All that said, as mentioned, it needed some serious upgrades. I replaced the terrible 1366x720 TN panel with a 1920x1080 400 nit panel I got from AliExpress (and this time I managed to avoid blowing the motherboard… But I did crack the original panel - so there was no going back!). Then I took the RAM from my T480 (totaling 32 GB) replaced the SSD with a 500 GB one and had what seemed like a very unbalanced system!

After these upgrades, the laptop was completely fine for my workload. It ran cool and was snappy enough. It also seemed pretty power efficient (based simply on the fact that I got a fairly consistent 8 hours or so of battery - good for Linux in my experience). I ran Fedora well (although sometimes struggled to wake up), and I have to say, I didn’t notice that I was using a lowe-powered Pentium - it was pretty decent.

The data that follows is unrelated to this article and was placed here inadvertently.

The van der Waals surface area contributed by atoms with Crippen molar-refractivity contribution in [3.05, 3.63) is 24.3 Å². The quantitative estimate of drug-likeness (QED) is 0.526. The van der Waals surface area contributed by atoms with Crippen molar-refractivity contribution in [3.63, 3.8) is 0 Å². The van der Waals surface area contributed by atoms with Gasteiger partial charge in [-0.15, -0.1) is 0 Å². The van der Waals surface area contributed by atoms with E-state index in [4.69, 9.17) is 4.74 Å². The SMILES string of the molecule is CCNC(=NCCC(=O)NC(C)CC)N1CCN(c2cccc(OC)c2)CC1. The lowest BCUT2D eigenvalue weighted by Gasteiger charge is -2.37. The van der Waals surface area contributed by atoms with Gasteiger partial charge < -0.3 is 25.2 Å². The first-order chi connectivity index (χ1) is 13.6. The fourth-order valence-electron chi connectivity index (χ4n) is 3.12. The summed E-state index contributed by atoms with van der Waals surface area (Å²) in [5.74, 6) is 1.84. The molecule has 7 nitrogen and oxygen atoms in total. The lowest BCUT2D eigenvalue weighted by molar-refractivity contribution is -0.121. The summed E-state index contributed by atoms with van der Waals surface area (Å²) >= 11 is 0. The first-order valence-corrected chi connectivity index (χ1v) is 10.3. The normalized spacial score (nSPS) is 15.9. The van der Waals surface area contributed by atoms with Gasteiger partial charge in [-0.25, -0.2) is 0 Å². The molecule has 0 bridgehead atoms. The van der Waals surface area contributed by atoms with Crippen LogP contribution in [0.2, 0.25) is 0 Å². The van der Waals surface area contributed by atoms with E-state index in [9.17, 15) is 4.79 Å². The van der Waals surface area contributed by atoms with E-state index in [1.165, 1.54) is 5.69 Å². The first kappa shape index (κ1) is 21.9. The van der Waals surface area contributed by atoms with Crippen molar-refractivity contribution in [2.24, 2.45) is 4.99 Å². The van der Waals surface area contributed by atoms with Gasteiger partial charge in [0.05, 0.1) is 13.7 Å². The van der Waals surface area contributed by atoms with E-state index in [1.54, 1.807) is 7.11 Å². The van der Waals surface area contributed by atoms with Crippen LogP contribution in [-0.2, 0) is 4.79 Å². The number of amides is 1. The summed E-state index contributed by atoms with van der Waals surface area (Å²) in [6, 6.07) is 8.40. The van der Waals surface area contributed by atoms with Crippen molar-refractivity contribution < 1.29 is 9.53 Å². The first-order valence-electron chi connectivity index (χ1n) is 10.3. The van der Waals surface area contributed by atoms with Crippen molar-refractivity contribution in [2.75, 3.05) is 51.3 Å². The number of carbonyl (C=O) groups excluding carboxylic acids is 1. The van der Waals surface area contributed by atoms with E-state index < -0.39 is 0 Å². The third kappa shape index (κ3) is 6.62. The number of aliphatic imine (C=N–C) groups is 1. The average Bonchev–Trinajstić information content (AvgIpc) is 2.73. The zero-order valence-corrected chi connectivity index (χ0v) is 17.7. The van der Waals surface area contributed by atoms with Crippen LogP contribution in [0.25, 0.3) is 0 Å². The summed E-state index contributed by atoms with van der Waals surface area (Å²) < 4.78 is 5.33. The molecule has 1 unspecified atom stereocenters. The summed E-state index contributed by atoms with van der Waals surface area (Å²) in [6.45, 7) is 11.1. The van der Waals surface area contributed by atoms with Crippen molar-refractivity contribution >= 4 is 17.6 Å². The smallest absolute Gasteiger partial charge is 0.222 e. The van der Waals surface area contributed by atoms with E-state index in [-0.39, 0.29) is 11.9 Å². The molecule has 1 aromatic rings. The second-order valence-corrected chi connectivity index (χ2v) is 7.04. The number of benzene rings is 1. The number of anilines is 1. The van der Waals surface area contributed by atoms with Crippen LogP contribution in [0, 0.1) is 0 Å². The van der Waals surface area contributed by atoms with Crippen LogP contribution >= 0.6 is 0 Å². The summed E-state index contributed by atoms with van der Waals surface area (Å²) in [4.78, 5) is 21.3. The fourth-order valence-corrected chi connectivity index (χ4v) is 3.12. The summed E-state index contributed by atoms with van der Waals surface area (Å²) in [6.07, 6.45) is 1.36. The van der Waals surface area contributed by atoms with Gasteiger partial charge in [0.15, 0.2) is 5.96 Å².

What was woeful though and became a deal-breaker was the trackpad, which was seriously lacking in sensitivity, and was just terrible to use. Furthermore, the keyboard, though more than good enough to type on had keys in strange positions, which took some getting used to, and I just couldn’t understand why HP did it.

Regardless of all that, after my son got hold of it, I needed to find a new laptop, and it needed to run Linux well, have a sensible keyboard layout, and a trackpad that worked well.

Used And Refurbs

Initially, I liked the idea of getting a used or refurbished ex-business laptop. I like business laptops, as they are generally pretty decent with port selection, and can usually stand up to some rough usage.

I looked at Bargain Hardware, and Tier 1 as well as Dell’s Outlet store and eBay. There were some decent deals, but I found that they were not as cheap as I’d want for a second-hand device. For the generation of device I’d be getting if I went refurbished, I didn’t want to pay that much, and would just be better to buy a brand new laptop.

Dell XPS 13 9310